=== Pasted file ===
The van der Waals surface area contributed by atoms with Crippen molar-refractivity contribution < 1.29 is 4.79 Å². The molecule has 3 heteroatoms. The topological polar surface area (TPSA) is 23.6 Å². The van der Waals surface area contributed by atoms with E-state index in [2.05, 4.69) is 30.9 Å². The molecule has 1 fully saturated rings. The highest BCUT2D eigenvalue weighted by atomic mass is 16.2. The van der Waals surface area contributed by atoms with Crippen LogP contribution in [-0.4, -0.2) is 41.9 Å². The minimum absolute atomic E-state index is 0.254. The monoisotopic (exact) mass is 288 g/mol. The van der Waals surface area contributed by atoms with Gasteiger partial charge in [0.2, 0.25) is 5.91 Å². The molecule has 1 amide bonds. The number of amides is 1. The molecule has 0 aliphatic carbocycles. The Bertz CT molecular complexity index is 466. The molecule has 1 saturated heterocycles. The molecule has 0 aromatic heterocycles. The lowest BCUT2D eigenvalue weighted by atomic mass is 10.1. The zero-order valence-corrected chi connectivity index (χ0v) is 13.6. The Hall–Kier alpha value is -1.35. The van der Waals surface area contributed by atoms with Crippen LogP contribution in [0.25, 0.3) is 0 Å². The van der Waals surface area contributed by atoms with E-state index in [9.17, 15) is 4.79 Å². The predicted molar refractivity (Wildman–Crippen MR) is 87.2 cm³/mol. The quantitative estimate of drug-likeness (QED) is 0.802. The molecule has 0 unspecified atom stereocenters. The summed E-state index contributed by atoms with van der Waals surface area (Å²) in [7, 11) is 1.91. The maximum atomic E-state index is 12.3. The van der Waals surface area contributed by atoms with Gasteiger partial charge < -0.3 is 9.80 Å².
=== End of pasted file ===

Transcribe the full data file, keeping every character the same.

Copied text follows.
The van der Waals surface area contributed by atoms with Crippen molar-refractivity contribution < 1.29 is 4.79 Å². The molecule has 3 heteroatoms. The topological polar surface area (TPSA) is 23.6 Å². The van der Waals surface area contributed by atoms with E-state index in [2.05, 4.69) is 30.9 Å². The molecule has 1 fully saturated rings. The highest BCUT2D eigenvalue weighted by atomic mass is 16.2. The van der Waals surface area contributed by atoms with Crippen LogP contribution in [-0.4, -0.2) is 41.9 Å². The minimum absolute atomic E-state index is 0.254. The monoisotopic (exact) mass is 288 g/mol. The van der Waals surface area contributed by atoms with Gasteiger partial charge in [0.2, 0.25) is 5.91 Å². The molecule has 1 amide bonds. The number of amides is 1. The molecule has 0 aliphatic carbocycles. The Bertz CT molecular complexity index is 466. The molecule has 1 saturated heterocycles. The molecule has 0 aromatic heterocycles. The lowest BCUT2D eigenvalue weighted by atomic mass is 10.1. The zero-order valence-corrected chi connectivity index (χ0v) is 13.6. The Hall–Kier alpha value is -1.35. The van der Waals surface area contributed by atoms with Crippen LogP contribution in [0.25, 0.3) is 0 Å². The van der Waals surface area contributed by atoms with E-state index in [9.17, 15) is 4.79 Å². The predicted molar refractivity (Wildman–Crippen MR) is 87.2 cm³/mol. The quantitative estimate of drug-likeness (QED) is 0.802. The molecule has 0 unspecified atom stereocenters. The summed E-state index contributed by atoms with van der Waals surface area (Å²) in [7, 11) is 1.91. The maximum atomic E-state index is 12.3. The van der Waals surface area contributed by atoms with Gasteiger partial charge < -0.3 is 9.80 Å².